Anaesthetic analgesic ear drops to reduce antibiotic consumption in children with acute otitis media: the CEDAR RCT Anaesthetic analgesic ear drops to reduce antibiotic consumption in children with acute otitis media: the CEDAR RCT Journals Library An error occurred retrieving content to display, please try again. >> >> >> Page Not Found Page not found (404) Sorry - the page you requested could not be found. Please choose a page from the navigation or try a website search above to find (...) the information you need. >> >> >> >> Issue {{metadata .Issue }} Toolkit 1)"> 0)"> 1)"> {{metadata.Title}} {{metadata.Headline}} Anaesthetic analgesic eardrops reduced antibiotic consumption, but a short recruitment period led to a reduced sample size and imprecise treatment effect estimates. {{author}} {{($index , , , , , , , , , , , , , , , , , & . Alastair D Hay 1, * , Harriet Downing 2 , Nick A Francis 3 , Grace J Young 4 , Clare Clement 4 , Sue D Harris 1 , Aideen Ahern 4 , Behnaz Schofield 3 , Tammy E

2019 NIHR HTA programme

8. Efficacy of Topical Analgesics in Pain Control for Corneal Abrasions: A Systematic Review. (PubMed)

Efficacy of Topical Analgesics in Pain Control for Corneal Abrasions: A Systematic Review. Corneal abrasions are one of the most common ocular injuries seen in the emergency department. While most patients with corneal abrasions complain of excruciating pain, permanent sequelae may develop if not managed properly. The use of topical antibiotics and other standards of treatment have greatly reduced the incidence of complications. However, there is still a lack of consensus regarding the proper (...) management of pain in corneal abrasions. Proposed analgesics for the control of corneal abrasion pain include topical nonsteroidal anti-inflammatory drugs (NSAIDs), topical anesthetics, and topical cycloplegics. For this review, ten published randomized controlled trials were identified, focusing on the efficacy and safety of different topical analgesics used in treating corneal abrasions.  Six of the trials focused on topical NSAIDs, three on topical anesthetics, and one on topical cycloplegics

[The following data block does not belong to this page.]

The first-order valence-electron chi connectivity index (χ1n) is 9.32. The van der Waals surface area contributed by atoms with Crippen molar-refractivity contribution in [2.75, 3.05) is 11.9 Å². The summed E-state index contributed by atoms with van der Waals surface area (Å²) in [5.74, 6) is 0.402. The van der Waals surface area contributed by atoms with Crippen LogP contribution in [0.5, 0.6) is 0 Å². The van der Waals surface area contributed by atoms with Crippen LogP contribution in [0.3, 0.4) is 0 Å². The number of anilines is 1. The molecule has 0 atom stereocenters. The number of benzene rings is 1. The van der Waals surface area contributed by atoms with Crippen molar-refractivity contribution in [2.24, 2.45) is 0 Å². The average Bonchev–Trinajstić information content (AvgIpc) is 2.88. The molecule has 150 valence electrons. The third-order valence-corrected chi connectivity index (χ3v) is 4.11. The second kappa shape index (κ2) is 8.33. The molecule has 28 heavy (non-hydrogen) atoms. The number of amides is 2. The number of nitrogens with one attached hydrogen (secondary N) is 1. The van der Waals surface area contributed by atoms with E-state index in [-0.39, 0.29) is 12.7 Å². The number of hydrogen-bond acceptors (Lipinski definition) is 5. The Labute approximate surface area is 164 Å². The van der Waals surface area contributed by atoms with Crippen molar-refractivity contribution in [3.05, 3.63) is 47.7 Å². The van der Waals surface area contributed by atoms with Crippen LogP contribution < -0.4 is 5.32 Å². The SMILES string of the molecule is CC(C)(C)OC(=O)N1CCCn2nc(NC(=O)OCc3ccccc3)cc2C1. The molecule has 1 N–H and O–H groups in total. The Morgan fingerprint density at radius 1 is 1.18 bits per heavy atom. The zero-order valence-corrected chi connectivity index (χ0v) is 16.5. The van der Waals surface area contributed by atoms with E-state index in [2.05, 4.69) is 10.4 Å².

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2017 Cureus

9. Randomised controlled trial evaluating the short-term analgesic effect of topical diclofenac on chronic Achilles tendon pain: a pilot study. (PubMed)